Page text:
The Scream Awards are, in their fun/silly way, a big deal. Big enough to attract a good number of stars and even a few superstars like Tobey Maguire, Jessica Alba, Morgan Freeman, Harrison Ford, Johnny Depp and his living legend “Pirates of the Caribbean” muse, Rolling Stone Keith Richard.

I, however, am not such a big deal and was reminded of that fact when, prior to the show I found myself with the less fashionable members of the not-quite paparazzi on the “red carpet” (actually a checkered walkway) with my little digital camera and even smaller digital recorder device, wondering whether I’d really get a chance to ask a question of one of the super-famed folks, knowing that the only question I could think of at the time would be something in the nature of “What’s it like be the most notorious rock and roll star in the world, having your blood changed, and snorting your late father’s ashes?” That probably would have been inappropriate, especially if I asked it of Jessica Alba.

What actually seems to happen at events like this is that, if you’re a small-timer especially, most of the big stars either go through another entrance or walk right by you at warp speed. Meanwhile, folks who are a bit more anxious to meet the press find their way to you with the help of PR types. As an example, for about half a second, I was almost able to talk with actor Karl Urban, who did such a great job homaging DeForest Kelly while putting his own hilarious stamp on “Bones” McCoy in “Star Trek.” However, within a nanosecond he remembered he was in a big hurry and politely scurried off.

After a few odd reality show people I didn’t recognize, and the pretty young actress who assays the part of “Female Addict” in “Saw VI,” our first actual notable was statuesque model turned actress Tricia Helfer. Helfer is, make no mistake, a true superstar to TV sci-fi fans and is best known as Number Six, aka “the hot blonde cylon” on “Battlestar Galactica.” The actress appeared with her significant other, the owner of a British accent and a Giaus Baltar-style beard, but I’m sure that’s a total coincidence. I had a not terribly consequential discussion with her — lost because I apparently forgot to press the “on” button on my digital recorder. One would expect no less an effect from Number Six. UPDATE: Yeesh! As pointed out by my PH compatriot John Paulsen, the actress was actually Kate Vernon, who played the lady-MacBeth-like Ellen Tigh. It is true, all statueseque blonde women in shiny dresses look alike to me! My apologies to all concerned or unconcerned.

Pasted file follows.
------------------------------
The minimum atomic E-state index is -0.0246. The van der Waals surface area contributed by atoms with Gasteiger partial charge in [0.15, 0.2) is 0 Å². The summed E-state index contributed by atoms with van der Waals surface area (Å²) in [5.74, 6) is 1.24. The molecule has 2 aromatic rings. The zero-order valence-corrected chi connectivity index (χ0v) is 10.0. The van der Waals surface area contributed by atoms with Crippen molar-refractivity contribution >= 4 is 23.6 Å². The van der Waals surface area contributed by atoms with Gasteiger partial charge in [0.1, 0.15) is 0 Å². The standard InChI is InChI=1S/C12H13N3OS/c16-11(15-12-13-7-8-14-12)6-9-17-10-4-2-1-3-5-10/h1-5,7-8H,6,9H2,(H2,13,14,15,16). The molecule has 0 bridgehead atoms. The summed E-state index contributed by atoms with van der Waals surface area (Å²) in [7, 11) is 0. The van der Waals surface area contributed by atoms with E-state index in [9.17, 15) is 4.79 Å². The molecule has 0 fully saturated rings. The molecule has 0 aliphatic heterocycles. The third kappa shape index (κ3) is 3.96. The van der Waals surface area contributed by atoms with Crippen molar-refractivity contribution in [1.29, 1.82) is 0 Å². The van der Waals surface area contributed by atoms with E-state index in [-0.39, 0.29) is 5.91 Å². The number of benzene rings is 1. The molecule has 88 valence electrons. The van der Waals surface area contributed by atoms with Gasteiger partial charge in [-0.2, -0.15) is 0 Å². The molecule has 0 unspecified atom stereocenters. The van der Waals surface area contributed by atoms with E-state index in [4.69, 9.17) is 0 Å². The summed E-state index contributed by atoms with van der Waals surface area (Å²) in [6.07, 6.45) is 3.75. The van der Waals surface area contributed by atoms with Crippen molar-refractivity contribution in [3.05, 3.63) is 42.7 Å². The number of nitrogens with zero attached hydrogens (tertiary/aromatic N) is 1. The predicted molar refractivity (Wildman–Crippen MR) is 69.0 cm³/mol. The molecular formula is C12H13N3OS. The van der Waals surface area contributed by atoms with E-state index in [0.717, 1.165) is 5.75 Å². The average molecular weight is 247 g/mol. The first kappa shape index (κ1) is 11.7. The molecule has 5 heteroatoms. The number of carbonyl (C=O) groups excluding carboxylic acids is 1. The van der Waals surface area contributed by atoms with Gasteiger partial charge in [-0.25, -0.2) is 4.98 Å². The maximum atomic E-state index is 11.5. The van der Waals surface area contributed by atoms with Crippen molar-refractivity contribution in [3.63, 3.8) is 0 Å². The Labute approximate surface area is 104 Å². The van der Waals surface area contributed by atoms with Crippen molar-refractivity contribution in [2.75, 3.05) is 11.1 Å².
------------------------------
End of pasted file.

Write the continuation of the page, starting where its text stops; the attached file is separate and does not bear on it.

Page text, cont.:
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Gandhi wuz robbed!

So, in the wake of yesterday’s surprise announcement of the Nobel Peace Prize being awarded to Barack Obama, it occurs to me that while there are several movies about presidents, there are very few, if any, about Nobel Peace Prize winners. Martin Luther King was the subject of a TV movie, but that doesn’t quite cut it. Let’s face it, if there was a Nobel War Prize, there’d be tons of movies about those prize winners. War and other forms of mass murder are so full of dramatic tension! Think of how many movies there are about Hitler, General Custer, and Jack the Ripper there are…and those guys never won anything!

The one film that came immediately to mind, however, was Richard Attenborough’s 1982 “Gandhi.” It might have won some Oscars and ranked in the top 250 on IMDb, but few cinephiles types, myself included, think too highly of it, despite Ben Kingsley’s star-making performance — but it’s one. However, it turns out that despite being the 20th century’s poster boy for nonviolence, Mohandas Gandhi never actually won the famed prize.

Oh, well, as we await a movie about such heroes as Nelson Mandella (I think one may be in the works…and it’s about time), MLK, Aung San Suu Kyi, Lech Walesa or such “give them the award to help them stop it already” villains as Yassar Arafat or Henry Kissinger, here’s an idea for a movie whose time may have come.